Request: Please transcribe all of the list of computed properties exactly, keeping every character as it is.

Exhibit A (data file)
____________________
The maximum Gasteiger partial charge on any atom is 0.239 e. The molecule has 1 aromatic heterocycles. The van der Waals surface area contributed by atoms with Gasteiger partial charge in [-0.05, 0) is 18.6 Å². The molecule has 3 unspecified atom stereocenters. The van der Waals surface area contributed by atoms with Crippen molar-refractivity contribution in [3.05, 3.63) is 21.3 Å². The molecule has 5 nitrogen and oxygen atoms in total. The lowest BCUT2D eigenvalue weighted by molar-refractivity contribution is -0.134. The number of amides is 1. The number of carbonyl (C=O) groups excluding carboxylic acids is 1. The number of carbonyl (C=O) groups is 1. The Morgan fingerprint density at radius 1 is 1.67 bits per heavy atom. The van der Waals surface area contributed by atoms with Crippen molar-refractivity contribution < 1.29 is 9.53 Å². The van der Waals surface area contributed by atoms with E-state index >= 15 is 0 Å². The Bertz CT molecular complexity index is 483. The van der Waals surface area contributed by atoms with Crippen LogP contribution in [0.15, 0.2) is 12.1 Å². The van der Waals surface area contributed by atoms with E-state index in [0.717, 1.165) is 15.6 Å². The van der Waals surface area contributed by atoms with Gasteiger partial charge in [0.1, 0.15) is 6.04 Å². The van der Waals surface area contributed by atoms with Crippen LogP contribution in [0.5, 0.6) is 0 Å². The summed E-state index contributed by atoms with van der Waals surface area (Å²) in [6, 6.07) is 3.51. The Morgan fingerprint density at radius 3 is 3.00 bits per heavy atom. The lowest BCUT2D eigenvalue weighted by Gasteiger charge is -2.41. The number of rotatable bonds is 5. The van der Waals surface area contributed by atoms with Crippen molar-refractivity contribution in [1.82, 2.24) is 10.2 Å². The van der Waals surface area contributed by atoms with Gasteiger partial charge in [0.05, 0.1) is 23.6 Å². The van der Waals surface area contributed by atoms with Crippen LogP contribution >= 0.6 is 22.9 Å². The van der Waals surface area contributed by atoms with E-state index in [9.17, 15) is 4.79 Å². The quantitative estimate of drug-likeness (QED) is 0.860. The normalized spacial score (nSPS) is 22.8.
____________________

The maximum Gasteiger partial charge on any atom is 0.239 e. The molecule has 1 aromatic heterocycles. The van der Waals surface area contributed by atoms with Gasteiger partial charge in [-0.05, 0) is 18.6 Å². The molecule has 3 unspecified atom stereocenters. The van der Waals surface area contributed by atoms with Crippen molar-refractivity contribution in [3.05, 3.63) is 21.3 Å². The molecule has 5 nitrogen and oxygen atoms in total. The lowest BCUT2D eigenvalue weighted by molar-refractivity contribution is -0.134. The number of amides is 1. The number of carbonyl (C=O) groups excluding carboxylic acids is 1. The number of carbonyl (C=O) groups is 1. The Morgan fingerprint density at radius 1 is 1.67 bits per heavy atom. The van der Waals surface area contributed by atoms with Crippen molar-refractivity contribution < 1.29 is 9.53 Å². The van der Waals surface area contributed by atoms with E-state index >= 15 is 0 Å². The Bertz CT molecular complexity index is 483. The van der Waals surface area contributed by atoms with Crippen LogP contribution in [0.15, 0.2) is 12.1 Å². The van der Waals surface area contributed by atoms with E-state index in [0.717, 1.165) is 15.6 Å². The van der Waals surface area contributed by atoms with Gasteiger partial charge in [0.1, 0.15) is 6.04 Å². The van der Waals surface area contributed by atoms with Crippen LogP contribution in [0.5, 0.6) is 0 Å². The summed E-state index contributed by atoms with van der Waals surface area (Å²) in [6, 6.07) is 3.51. The Morgan fingerprint density at radius 3 is 3.00 bits per heavy atom. The lowest BCUT2D eigenvalue weighted by Gasteiger charge is -2.41. The number of rotatable bonds is 5. The van der Waals surface area contributed by atoms with Crippen molar-refractivity contribution in [1.82, 2.24) is 10.2 Å². The van der Waals surface area contributed by atoms with Gasteiger partial charge in [0.05, 0.1) is 23.6 Å². The van der Waals surface area contributed by atoms with Crippen LogP contribution >= 0.6 is 22.9 Å². The van der Waals surface area contributed by atoms with E-state index in [9.17, 15) is 4.79 Å². The quantitative estimate of drug-likeness (QED) is 0.860. The normalized spacial score (nSPS) is 22.8.